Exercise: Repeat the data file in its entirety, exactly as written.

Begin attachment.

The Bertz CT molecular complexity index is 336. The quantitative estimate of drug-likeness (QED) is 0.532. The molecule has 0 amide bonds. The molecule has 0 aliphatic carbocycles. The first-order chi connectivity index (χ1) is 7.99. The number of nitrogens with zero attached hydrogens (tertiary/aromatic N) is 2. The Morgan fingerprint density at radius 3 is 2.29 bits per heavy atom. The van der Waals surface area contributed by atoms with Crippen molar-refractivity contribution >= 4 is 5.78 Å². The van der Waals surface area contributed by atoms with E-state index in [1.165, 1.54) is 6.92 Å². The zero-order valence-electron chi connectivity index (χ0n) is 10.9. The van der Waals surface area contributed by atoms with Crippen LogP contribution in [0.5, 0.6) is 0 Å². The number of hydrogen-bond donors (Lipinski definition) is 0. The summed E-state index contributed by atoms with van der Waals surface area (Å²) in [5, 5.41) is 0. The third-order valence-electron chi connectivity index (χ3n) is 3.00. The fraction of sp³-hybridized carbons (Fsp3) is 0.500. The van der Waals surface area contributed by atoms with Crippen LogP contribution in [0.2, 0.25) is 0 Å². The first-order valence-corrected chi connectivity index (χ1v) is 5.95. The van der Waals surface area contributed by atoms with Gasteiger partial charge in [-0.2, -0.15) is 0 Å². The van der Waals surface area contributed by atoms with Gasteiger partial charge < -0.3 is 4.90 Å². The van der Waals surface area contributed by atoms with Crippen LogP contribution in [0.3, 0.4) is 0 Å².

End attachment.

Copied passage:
The Bertz CT molecular complexity index is 336. The quantitative estimate of drug-likeness (QED) is 0.532. The molecule has 0 amide bonds. The molecule has 0 aliphatic carbocycles. The first-order chi connectivity index (χ1) is 7.99. The number of nitrogens with zero attached hydrogens (tertiary/aromatic N) is 2. The Morgan fingerprint density at radius 3 is 2.29 bits per heavy atom. The van der Waals surface area contributed by atoms with Crippen molar-refractivity contribution >= 4 is 5.78 Å². The van der Waals surface area contributed by atoms with E-state index in [1.165, 1.54) is 6.92 Å². The zero-order valence-electron chi connectivity index (χ0n) is 10.9. The van der Waals surface area contributed by atoms with Crippen LogP contribution in [0.5, 0.6) is 0 Å². The number of hydrogen-bond donors (Lipinski definition) is 0. The summed E-state index contributed by atoms with van der Waals surface area (Å²) in [5, 5.41) is 0. The third-order valence-electron chi connectivity index (χ3n) is 3.00. The fraction of sp³-hybridized carbons (Fsp3) is 0.500. The van der Waals surface area contributed by atoms with Crippen LogP contribution in [0.2, 0.25) is 0 Å². The first-order valence-corrected chi connectivity index (χ1v) is 5.95. The van der Waals surface area contributed by atoms with Gasteiger partial charge in [-0.2, -0.15) is 0 Å². The van der Waals surface area contributed by atoms with Gasteiger partial charge < -0.3 is 4.90 Å². The van der Waals surface area contributed by atoms with Crippen LogP contribution in [0.3, 0.4) is 0 Å².